Researchers unveil electronics that mimic the human brain in efficient learning

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Researchers unveil electronics that mimic the human brain in efficient learning

A graphic depiction of protein nanowires (green) harvested from microbe Geobacter (orange) facilitate the electronic memristor device (silver) to function with biological voltages, emulating the neuronal components (blue junctions) in a brain. Credit: UMass Amherst/Yao lab

Only 10 years ago, scientists working on what they hoped would open a new frontier of neuromorphic computing could only dream of a device using miniature tools called memristors that would function/operate like real brain synapses.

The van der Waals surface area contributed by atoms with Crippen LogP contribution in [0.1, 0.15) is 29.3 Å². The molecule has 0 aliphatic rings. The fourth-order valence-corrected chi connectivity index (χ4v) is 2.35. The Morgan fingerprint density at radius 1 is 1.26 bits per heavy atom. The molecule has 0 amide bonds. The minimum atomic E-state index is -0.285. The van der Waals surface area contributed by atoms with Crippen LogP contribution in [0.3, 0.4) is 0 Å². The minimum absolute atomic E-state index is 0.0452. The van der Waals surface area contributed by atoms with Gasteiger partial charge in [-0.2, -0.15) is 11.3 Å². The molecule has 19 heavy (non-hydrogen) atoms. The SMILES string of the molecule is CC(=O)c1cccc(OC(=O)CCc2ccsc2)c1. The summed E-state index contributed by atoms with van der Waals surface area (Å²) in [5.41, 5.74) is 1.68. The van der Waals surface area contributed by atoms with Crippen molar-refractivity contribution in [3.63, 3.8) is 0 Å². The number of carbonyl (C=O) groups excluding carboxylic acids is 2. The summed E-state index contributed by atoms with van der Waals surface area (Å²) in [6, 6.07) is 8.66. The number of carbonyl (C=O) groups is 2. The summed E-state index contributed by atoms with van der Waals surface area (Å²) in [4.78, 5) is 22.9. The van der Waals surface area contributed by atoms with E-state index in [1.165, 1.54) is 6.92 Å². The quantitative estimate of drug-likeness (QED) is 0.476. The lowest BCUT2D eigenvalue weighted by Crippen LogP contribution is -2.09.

But now a team at the University of Massachusetts Amherst has discovered, while on their way to better understanding protein nanowires, how to use these biological, electricity conducting filaments to make a neuromorphic memristor, or “memory transistor,” device. It runs extremely efficiently on very low power, as brains do, to carry signals between neurons. Details are in Nature Communications.

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